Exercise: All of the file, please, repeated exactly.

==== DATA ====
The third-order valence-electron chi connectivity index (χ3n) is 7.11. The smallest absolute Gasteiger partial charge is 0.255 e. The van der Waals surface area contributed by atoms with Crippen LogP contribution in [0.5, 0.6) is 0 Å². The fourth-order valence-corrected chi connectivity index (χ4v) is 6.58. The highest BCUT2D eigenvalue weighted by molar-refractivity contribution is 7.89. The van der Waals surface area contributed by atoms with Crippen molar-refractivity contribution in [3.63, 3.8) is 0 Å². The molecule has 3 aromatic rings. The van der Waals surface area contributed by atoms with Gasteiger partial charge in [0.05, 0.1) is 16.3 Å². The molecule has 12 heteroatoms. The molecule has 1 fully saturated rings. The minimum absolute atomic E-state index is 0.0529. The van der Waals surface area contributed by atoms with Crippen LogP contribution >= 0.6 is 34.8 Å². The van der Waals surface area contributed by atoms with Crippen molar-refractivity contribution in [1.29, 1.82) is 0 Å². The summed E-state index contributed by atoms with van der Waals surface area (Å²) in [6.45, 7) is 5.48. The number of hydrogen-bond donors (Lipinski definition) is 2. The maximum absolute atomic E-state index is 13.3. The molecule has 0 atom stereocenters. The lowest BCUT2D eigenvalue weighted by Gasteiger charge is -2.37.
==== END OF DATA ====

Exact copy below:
The third-order valence-electron chi connectivity index (χ3n) is 7.11. The smallest absolute Gasteiger partial charge is 0.255 e. The van der Waals surface area contributed by atoms with Crippen LogP contribution in [0.5, 0.6) is 0 Å². The fourth-order valence-corrected chi connectivity index (χ4v) is 6.58. The highest BCUT2D eigenvalue weighted by molar-refractivity contribution is 7.89. The van der Waals surface area contributed by atoms with Crippen molar-refractivity contribution in [3.63, 3.8) is 0 Å². The molecule has 3 aromatic rings. The van der Waals surface area contributed by atoms with Gasteiger partial charge in [0.05, 0.1) is 16.3 Å². The molecule has 12 heteroatoms. The molecule has 1 fully saturated rings. The minimum absolute atomic E-state index is 0.0529. The van der Waals surface area contributed by atoms with Crippen LogP contribution >= 0.6 is 34.8 Å². The van der Waals surface area contributed by atoms with Crippen molar-refractivity contribution in [1.29, 1.82) is 0 Å². The summed E-state index contributed by atoms with van der Waals surface area (Å²) in [6.45, 7) is 5.48. The number of hydrogen-bond donors (Lipinski definition) is 2. The maximum absolute atomic E-state index is 13.3. The molecule has 0 atom stereocenters. The lowest BCUT2D eigenvalue weighted by Gasteiger charge is -2.37.